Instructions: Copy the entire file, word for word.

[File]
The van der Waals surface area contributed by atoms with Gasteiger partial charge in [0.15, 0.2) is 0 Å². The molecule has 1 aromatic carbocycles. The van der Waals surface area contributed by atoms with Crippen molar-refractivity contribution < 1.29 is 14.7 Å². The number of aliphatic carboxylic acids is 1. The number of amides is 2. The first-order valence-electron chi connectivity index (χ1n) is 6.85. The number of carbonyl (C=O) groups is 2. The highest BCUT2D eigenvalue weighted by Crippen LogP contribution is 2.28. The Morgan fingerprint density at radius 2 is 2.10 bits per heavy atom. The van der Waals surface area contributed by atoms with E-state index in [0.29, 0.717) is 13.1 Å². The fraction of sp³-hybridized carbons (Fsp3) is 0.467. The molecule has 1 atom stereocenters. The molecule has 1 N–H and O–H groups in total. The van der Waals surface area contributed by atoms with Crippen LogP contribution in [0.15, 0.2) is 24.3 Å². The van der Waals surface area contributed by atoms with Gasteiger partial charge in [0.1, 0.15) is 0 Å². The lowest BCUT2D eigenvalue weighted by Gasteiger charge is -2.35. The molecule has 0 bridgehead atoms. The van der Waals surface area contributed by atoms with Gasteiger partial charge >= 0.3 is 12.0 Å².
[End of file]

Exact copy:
The van der Waals surface area contributed by atoms with Gasteiger partial charge in [0.15, 0.2) is 0 Å². The molecule has 1 aromatic carbocycles. The van der Waals surface area contributed by atoms with Crippen molar-refractivity contribution < 1.29 is 14.7 Å². The number of aliphatic carboxylic acids is 1. The number of amides is 2. The first-order valence-electron chi connectivity index (χ1n) is 6.85. The number of carbonyl (C=O) groups is 2. The highest BCUT2D eigenvalue weighted by Crippen LogP contribution is 2.28. The Morgan fingerprint density at radius 2 is 2.10 bits per heavy atom. The van der Waals surface area contributed by atoms with E-state index in [0.29, 0.717) is 13.1 Å². The fraction of sp³-hybridized carbons (Fsp3) is 0.467. The molecule has 1 atom stereocenters. The molecule has 1 N–H and O–H groups in total. The van der Waals surface area contributed by atoms with Crippen LogP contribution in [0.15, 0.2) is 24.3 Å². The van der Waals surface area contributed by atoms with Gasteiger partial charge in [0.1, 0.15) is 0 Å². The lowest BCUT2D eigenvalue weighted by Gasteiger charge is -2.35. The molecule has 0 bridgehead atoms. The van der Waals surface area contributed by atoms with Gasteiger partial charge >= 0.3 is 12.0 Å².